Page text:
The level of catastrophe bonds outstanding could more than double from the current level of $19 billion to $50 billion by the end of 2018, according to a report from BNY Mellon.

The global provider of investment management and investment services referenced the year-to-date figure from Aon Benfield, while basing estimates on cat bond growth on research it conducted using market data from Artemis.

BNY Mellon published the research in a study titled, “The disaster gap: How insurers and the capital markets can harness big data to close the gap,” last week. In the report, BNY Mellon also estimates the total amount of insurance-linked securities (ILS) outstanding could reach $150 billion by the end of 2018, with $50 billion of that figure expected to include publicly traded cat bonds.

The report predicts a compound annual growth rate (CAGR) of 25 per cent for ILS as an asset class and 20 per cent for cat bonds as a subset of this.

This compares to the CAGR of 24 per cent for ILS over the past 13 years and 30 per cent for cat bonds as a subset over the past nine years.

Globally, natural catastrophes cost the insurance industry approximately $13 billion in the first half of 2013, and the overall economic losses were estimated at around $45 billion, according to an analysis published by Munich Re earlier this year, BNY Mellon noted in a media statement, referring to a global disaster gap of $32 billion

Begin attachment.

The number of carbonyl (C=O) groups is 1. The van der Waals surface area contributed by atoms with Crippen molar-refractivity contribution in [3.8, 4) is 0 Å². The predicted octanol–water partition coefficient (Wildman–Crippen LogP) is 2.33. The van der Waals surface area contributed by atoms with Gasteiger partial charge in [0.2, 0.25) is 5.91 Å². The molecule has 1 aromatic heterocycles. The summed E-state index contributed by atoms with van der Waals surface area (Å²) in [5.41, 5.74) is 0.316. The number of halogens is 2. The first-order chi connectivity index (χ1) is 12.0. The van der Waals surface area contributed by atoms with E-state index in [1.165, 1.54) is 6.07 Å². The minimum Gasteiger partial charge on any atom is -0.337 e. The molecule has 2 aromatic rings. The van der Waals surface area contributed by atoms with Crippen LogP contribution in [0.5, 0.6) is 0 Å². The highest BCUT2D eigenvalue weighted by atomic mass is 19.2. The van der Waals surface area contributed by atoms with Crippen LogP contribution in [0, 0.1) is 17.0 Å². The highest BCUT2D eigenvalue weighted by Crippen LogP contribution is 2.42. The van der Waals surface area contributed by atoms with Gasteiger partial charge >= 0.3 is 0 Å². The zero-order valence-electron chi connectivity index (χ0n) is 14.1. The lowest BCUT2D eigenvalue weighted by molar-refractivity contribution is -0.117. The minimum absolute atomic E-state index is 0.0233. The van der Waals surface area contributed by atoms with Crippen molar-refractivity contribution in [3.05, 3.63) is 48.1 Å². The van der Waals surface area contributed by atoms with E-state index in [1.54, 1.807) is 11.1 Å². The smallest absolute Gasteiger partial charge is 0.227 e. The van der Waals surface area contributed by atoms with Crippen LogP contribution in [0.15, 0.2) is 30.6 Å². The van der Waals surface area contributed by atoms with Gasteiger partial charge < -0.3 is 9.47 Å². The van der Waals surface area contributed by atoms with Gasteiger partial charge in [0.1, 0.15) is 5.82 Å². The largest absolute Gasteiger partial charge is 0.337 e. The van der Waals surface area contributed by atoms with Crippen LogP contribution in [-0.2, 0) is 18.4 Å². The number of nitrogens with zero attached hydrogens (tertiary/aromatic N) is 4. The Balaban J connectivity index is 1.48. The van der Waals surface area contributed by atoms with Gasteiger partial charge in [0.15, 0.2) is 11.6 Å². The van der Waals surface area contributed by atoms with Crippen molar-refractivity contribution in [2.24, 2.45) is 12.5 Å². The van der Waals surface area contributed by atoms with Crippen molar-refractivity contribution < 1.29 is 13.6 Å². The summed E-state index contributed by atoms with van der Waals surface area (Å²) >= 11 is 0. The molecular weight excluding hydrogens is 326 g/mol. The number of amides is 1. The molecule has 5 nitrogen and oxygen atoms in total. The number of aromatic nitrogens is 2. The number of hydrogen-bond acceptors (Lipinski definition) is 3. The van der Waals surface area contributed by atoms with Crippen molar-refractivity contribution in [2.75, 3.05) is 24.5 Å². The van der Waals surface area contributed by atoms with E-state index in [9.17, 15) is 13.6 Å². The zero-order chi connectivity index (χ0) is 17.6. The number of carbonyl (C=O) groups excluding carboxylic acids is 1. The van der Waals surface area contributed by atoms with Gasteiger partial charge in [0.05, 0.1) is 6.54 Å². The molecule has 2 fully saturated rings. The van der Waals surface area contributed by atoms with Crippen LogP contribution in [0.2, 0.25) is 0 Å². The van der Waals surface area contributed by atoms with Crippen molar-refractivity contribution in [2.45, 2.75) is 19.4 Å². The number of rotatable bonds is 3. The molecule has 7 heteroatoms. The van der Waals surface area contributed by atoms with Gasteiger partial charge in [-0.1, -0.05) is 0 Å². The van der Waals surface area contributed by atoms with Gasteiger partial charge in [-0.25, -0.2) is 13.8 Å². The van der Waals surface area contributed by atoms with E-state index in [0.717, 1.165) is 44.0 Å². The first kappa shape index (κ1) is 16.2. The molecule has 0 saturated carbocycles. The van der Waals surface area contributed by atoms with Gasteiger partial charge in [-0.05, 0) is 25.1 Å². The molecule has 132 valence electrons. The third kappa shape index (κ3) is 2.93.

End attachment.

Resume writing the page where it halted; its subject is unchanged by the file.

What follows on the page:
“Insurers and the capital markets can help reduce the disaster gap by working together with big data to deploy new capital to cover new perils in new regions,” said BNY Mellon’s International Head of Insurance Paul Traynor, in the media statement. “This will reduce the cost of rebuilding for governments and provide a positive contribution to society,” Traynor continued.

“Never has the experience of the insurer been needed more; deploying capital against previously uncovered risks requires deep underwriting and technical expertise. This expertise, as well as the comfort that comes from seeing insurers using their own capital, will encourage the capital markets to invest in more cat bonds,” he said.

The report suggests that a combination of legacy and predictive big data models will produce more robust risk modelling for cat bonds. These models should include unstructured data, fast changing data and data generated from an increasing number of sensors, mobile devices and social media applications.

Source: BNY Mellon

BNY Mellon acts as a trustee and paying agent, and collateral agent on cat bonds. It was trustee on 68 per cent of all cat bonds in 2012.